After my husband received his official orders to Okinawa, one of the first things I started thinking about was what kind of car I was going to purchase for myself. Although you will find quite a few cars similar to what we have in the states, small, box-style cars are very popular here because of how economical they are and because the roads are so narrow. Nissan Cubes and Scion XBs (know here as Toyota BBs) are spotted almost anywhere. I knew right away I wanted something I wouldn’t normally own in the States. I was in search of my “perfect little island car”.
We arrived on-island at the end of the rush of people moving on and off island (known to the military community as PCS season). Because of this, I started realizing with frustration that it was not as easy as I thought it would be to find what I wanted. Many of the cars I had looked at online were already sold and the ones left available were over priced because of the limited availability of cars. We spent several days scoping the online ads and stopping at every dealership. A few caught my eye, but the price tag scared me away. You can find a decent little car for a few thousand dollars here, I wasn’t willing to pay much more than that to only be here three years.
Finally after almost giving up on the quest to find my little island cruiser, the very last dealership we had to look at offered exactly what I wanted. It was cute, small and had character. I fell in love with the plaid seats, fog lights and tiny little hatchback.
Meet Mr. Bean. He’s a 2000 Daihatsu Mira Gina Mini-Light
Fast forward a few months of owning this bad boy. I had recently visited the temple for New Years and discovered that one of the awesome things they do is perform car blessing ceremonies in their shrine. Basically the gist of it is you pay your money, pull your car up and they bless your car. Once finished you’re given a bumper sticker and a charm for good luck. This seals your fate for the year, you will have great car and driving luck!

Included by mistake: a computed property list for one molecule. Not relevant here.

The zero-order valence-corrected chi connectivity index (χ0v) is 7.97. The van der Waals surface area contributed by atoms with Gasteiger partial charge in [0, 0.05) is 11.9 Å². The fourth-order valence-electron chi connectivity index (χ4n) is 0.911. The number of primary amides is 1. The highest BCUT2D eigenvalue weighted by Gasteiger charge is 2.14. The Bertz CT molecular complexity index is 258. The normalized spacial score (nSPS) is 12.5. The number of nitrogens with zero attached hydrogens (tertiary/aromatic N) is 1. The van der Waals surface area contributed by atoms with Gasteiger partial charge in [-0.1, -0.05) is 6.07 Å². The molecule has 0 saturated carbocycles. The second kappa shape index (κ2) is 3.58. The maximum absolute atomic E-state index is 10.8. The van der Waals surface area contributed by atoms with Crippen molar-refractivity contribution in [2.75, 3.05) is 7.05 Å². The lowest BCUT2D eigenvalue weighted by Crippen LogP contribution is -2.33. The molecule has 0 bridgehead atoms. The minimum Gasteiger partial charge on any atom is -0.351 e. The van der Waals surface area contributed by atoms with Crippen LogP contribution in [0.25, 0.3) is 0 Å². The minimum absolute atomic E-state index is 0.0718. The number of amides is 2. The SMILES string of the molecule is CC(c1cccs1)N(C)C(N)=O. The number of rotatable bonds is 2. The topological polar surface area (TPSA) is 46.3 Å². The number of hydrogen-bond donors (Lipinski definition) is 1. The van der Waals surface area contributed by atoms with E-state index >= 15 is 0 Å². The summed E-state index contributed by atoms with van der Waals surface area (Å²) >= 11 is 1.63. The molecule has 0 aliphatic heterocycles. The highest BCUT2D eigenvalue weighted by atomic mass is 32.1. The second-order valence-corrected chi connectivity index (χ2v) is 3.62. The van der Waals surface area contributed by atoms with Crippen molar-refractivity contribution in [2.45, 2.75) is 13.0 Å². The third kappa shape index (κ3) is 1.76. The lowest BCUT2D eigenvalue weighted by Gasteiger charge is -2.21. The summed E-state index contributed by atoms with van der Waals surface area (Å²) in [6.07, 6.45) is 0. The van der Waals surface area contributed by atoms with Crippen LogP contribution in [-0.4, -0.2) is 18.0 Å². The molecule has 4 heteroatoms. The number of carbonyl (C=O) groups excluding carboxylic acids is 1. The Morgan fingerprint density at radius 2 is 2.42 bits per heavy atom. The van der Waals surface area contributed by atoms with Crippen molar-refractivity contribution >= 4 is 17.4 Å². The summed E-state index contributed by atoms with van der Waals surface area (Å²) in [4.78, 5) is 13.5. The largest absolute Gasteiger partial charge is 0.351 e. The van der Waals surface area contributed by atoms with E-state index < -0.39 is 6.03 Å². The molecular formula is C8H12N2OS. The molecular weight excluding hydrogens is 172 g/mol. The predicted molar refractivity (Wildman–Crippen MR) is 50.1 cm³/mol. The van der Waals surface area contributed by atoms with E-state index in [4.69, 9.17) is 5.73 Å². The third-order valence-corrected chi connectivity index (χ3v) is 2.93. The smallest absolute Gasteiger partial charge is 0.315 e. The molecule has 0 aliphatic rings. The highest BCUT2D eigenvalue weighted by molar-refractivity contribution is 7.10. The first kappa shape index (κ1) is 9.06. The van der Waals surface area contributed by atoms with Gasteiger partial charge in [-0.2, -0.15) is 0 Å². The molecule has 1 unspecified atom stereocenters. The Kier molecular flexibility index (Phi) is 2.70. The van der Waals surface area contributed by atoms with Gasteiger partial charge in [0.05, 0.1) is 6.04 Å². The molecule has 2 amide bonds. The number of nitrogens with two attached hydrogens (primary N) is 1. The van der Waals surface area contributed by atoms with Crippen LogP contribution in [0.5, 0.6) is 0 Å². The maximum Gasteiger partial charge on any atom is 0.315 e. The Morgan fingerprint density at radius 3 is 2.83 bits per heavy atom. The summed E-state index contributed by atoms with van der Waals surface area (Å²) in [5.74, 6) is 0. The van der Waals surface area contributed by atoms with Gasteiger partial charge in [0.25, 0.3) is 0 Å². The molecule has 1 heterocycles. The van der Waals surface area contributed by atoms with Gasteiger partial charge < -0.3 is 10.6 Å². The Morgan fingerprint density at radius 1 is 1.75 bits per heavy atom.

As silly as it may seem to some, I was immediately enthralled with the idea of blessing my favorite little island cruiser and told my husband I wanted to do this on my birthday. He’s a great husband and is a real sport at going along with most of my crazy ideas, so we packed into the car and headed to the temple on my birthday. I had read online how it’s performed before we went so I was confident I knew what I was doing. Upon arriving I pulled up, paid my Yen and gave the priest a paper with my name written in Japanese (thanks to my co-worker for writing it for me). I filled out the info on my car and stepped in front of the shrine to begin.
I will spare the step-by-step details of the blessing, but if you’re interested check out Map It! Okinawa and read their detailed description.
After completion the priest gave me 3 items. One is a bottle of sake that you take and splash on all four tires, the other a bumper sticker that said (in Japanese) the name of the temple and “drive safe” and finally an ‘Omamori’ (which is basically a good luck charm) that says for good driving.
My car was now officially blessed!
This was a great experience for our whole family. The kids really loved standing up there during the ceremony. A few times I peeked over at Taylor (who I expected to get bored) and she had her hands in prayer form and was bowing back to the priest. Too cute! While I was splashing sake on my tires, the priest came out of the shrine and acknowledged both kids by patting them on the head and telling them they were cute.
Going into it I was afraid my expectations might be too high and fortunately I was wrong. It was a really amazing experience and something I plan on repeating each year until we leave Okinawa.